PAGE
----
Sunday, April 14, 2013

Education and Book Banning

I've been well out of high school for a few years now and I really don't know what goes on in high schools these days. As far as I remember during my grade school years, no parent has ever complained about any assigned reading that I have ever had the privilege of picking apart. I never understood book bans, or people who go out and complain that the books being picked apart in the classroom are inappropriate for children.

Grade 12 English was where I was given the gift of a study in Elie Wiesel's Night. The book itself is a telling about Eliezer's (slightly fictionalized version of Elie, himself) own reflections on the struggle to survive the Holocaust inside an Auschwitz concentration camp. At the beginning of the novel, a man, Moishe the Beadle speaks of witnessing babies being thrown into the air and used as targets for machine gunners. I always reflect back on reading this novel and discussing it in class and that very image to me was disturbing but so important to my education. Why is learning about the Holocaust from this book, so important?

Because we see people struggle with their humanity and faith in this book. We see Eliezer's relationship with his father strengthen, falter, and personal conflicts. We see fragility in these characters but really, it's not the characters we see these things in. We relate to them because the themes portrayed in this book are timeless. The Holocaust has happened once, ever and hopefully, never again; but that isn't to say that genocide, war, and torture aren't happening in the world. That isn't to say that we, ourselves, will never be put in a position where the strength of our relationships will be put to the test in such a terrifying way. Or where our beliefs, faith and humanity are challenged for a scrap of bread.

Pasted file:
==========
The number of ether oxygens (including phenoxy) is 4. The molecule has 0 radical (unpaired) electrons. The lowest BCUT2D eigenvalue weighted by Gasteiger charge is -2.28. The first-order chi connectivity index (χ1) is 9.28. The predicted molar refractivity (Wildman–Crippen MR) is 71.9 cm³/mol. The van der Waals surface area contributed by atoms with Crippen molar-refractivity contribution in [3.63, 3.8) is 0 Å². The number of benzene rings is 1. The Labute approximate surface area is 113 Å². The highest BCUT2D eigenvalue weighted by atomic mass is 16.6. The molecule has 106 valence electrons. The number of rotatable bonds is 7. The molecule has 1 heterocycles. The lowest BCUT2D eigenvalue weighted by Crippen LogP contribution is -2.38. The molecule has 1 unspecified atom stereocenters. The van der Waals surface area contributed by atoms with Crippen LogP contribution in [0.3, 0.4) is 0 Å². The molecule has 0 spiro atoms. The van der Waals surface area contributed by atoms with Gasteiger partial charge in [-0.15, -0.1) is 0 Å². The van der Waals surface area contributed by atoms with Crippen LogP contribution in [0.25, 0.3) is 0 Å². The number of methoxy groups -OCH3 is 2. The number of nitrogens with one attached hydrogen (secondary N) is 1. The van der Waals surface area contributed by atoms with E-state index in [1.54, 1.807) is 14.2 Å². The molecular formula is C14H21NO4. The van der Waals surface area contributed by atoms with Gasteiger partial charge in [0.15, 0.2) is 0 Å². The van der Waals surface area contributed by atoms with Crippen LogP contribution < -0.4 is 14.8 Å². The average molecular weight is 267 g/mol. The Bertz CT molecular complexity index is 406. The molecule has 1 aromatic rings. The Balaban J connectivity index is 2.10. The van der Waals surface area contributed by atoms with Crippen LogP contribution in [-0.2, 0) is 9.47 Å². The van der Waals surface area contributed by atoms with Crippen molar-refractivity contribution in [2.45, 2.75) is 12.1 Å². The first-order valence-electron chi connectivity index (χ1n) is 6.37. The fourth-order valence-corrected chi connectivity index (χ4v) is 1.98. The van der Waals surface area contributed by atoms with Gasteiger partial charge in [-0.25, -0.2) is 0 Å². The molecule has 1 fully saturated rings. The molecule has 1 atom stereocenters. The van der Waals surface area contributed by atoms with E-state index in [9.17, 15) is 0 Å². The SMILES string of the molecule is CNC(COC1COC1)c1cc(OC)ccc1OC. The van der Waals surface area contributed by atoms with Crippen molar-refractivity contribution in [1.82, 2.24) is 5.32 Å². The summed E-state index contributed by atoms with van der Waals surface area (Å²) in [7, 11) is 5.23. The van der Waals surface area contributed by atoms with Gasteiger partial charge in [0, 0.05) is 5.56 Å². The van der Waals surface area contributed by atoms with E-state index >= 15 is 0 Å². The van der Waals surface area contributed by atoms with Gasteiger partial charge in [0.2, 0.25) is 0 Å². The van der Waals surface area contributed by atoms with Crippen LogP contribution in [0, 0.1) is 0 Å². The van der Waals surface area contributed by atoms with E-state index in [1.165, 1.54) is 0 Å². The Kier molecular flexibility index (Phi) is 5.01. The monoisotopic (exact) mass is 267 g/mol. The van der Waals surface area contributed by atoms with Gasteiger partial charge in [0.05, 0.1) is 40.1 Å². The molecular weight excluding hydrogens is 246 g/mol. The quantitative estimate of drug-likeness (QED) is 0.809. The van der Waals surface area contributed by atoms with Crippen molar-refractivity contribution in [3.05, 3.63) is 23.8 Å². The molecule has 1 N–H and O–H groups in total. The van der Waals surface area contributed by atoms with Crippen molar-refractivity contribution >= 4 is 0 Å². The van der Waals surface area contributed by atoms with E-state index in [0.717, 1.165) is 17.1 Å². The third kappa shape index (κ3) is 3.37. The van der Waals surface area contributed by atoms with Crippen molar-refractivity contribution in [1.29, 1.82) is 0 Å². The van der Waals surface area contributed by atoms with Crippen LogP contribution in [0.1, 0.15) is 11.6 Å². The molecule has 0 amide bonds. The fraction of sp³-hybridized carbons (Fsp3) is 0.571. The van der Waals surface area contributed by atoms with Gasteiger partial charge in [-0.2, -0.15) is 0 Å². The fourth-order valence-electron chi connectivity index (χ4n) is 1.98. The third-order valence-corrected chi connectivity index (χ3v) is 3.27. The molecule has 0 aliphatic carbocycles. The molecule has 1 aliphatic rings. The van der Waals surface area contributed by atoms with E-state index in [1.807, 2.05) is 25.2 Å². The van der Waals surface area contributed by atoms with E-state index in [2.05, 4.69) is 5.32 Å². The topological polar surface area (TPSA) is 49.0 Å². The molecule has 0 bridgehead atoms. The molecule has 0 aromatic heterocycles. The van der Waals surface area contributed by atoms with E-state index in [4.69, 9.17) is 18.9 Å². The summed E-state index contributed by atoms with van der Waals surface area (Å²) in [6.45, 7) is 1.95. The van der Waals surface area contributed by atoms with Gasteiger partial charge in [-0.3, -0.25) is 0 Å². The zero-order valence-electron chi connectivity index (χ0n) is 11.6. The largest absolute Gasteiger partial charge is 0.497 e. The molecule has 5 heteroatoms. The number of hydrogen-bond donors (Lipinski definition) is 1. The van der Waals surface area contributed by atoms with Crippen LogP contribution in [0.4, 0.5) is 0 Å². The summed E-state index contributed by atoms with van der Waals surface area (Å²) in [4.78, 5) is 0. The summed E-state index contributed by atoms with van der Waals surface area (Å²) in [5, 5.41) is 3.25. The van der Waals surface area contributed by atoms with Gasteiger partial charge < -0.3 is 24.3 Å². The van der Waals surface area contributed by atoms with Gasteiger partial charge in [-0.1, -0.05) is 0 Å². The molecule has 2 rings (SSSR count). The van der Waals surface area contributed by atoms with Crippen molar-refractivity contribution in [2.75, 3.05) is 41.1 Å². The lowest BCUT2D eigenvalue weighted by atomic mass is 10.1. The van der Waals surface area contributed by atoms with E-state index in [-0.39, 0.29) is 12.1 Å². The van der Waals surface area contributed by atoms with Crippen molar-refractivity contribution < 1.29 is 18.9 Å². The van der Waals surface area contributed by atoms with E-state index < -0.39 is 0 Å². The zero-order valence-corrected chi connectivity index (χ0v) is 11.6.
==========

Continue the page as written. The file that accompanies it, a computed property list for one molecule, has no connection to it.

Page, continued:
In my neighbouring country of America, the ACLU (American Civil Liberties Union) banned this book in 2001-2002. It was challenged in Texas for it's use of profanity, horror and violence which as a result, only select students were permitted to read this book. 

To say that teenagers should not read this book is an insult to the intelligence of young minds. The minds that we often call our "future" and the minds that will bring us into advancement and innovation. Night is the truth -- horror, violence and all. It is not worth banning and doing so would be absolutely insulting to Elie, to so many other Holocaust survivors and to those we tragically lost. 

It's amazing, however, that so many amazing books, meant to impact us as a society have been banned/are banned/challenged into being banned. Literature should be celebrated and should be open to everyone unless, in a sort of ironic fashion, the dystopian futures of 1984 or Fahrenheit 451 should happen. The censorship of books is incredibly, mind-bogglingly frustrating. 

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